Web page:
Hanoi in particular has a strong coffee culture and is home to one of the country’s most delicious varieties, egg coffee. The name doesn’t sound as appealing as the drink itself, which tastes a bit like tiramisu. Local cafes make it by placing a whipped egg yolk on top of hot coffee mixed with condensed milk. The drink is then served sprinkled with grated chocolate. Other local drinks to try include coconut latte, made with coconut milk, giving it a mildly sweet and tropical flavour.

Drinking Egg coffee and coconut latte at the Note Cafe in Hanoi Vietnam
Trying egg coffee and coconut coffee at the Note Cafe in Hanoi

Craft and local beer

craft beer and popcorn at 7 Bridges craft brewery in Da Nang, Vietnam
Snacks and craft beer at 7 Bridges in Da Nang

Even Vietnam has jumped on the craft beer wagon. The country is now is fast becoming one of Asia’s hotspots to try local brews. Microbreweries in the country have evolved beyond sitting on street corners drinking questionable and weak glasses of beer in places like Hanoi. You’ll now find carefully crafted beers with unique flavours found throughout many bars in the cities.

There were some great places to try craft beers in most of the cities we visited. One of our favourites was 7 Bridges Brewery in Da Nang. The brewery’s bar had a great selection of unique IPAs and ales in an American-style space with rooftop seating overlooking the river.

Vietnamese Donuts

Desserts in Vietnam are limited but one street food treat you’ll find throughout the country are Vietnamese donuts (banh tieu). These hollow donuts are slightly sweet and usually covered in seeds.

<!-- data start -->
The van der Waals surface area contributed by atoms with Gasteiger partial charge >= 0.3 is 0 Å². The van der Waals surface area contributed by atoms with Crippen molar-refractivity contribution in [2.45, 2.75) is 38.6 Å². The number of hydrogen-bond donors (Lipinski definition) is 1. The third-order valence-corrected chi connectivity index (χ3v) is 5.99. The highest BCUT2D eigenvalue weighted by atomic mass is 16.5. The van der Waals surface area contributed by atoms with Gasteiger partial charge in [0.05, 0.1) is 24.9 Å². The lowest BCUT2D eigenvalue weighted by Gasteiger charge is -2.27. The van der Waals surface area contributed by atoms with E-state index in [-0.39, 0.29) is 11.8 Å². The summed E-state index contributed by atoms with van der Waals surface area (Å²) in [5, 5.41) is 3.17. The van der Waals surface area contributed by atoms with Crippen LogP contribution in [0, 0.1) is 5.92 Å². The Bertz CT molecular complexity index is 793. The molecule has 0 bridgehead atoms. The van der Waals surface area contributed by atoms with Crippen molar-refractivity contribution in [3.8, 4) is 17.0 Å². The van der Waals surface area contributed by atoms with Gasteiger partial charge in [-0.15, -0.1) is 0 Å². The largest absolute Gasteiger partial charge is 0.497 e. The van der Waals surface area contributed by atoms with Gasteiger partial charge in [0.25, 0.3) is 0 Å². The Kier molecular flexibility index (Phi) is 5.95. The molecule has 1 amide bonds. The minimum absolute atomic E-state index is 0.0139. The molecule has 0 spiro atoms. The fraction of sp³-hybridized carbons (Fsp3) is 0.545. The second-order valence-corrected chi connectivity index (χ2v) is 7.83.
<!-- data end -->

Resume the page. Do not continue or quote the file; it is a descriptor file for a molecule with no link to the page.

Local Fruit

White dragonfruit
Fresh dragon fruit is everywhere in Vietnam

The fruit in Vietnam is amazing, and I definitely had my fill of mango, pineapple, dragon fruit, lychees and more. Durian is also popular but I’ve never been able to get past the smell to try it. Coconut water straight from the coconut is also popular and at about $1 per coconut. I ended up choosing this a lot to drink because it didn’t come with ice in it. A general tip for trying fruit is to avoid anything in which the flesh is eaten. If it’s been washed it could make you ill.

Tips for trying local Vietnamese food

Octopus dumplings and homemade ginger ale at Sunrise Restaurant in Nha Trang
Octopus dumplings and homemade ginger ale in Nha Trang

Vegetarian Vietnamese food

Admittedly I did find it challenging to find vegetarian-friendly dishes in the country. I found this slightly frustrating as I was rarely eating any meat before I left and am generally pescatarian. However, you can find restaurants that offer veggie versions of many of the local dishes. Look for chay added on, for example, pho chay, and avoid anything with fish sauce,  nước chấm)

Food safety

As absolutely delicious the local food is in Vietnam, the sad truth is that many travellers do end up with some sort of stomach complaint at some point during their trip. This can happen as a result of trying too many new foods, or, more common, as a result of lower hygiene standards. Even I fell into this category at the end of my trip. Despite trying my best to avoid many of the street vendors and opt for places with good reviews that looked clean, while avoiding ice in drinks and salads. Remember not to drink the water and try to ask for drinks without ice.

What not to try

It can feel adventurous trying unique foods while in Vietnam but do be cautious. For example, don’t try something called snake wine, even if encouraged on a tour. It often contains salmonella (and honestly it just looks gross and very cruel). Also avoid anything just labelled ‘meat’, who knows what it could be. And, speaking on behalf of a friend that visited, if you try some of the local Hanoi beer on a street corner, make sure the glasses look clean. Even something like that has the potential to dampen on your holiday.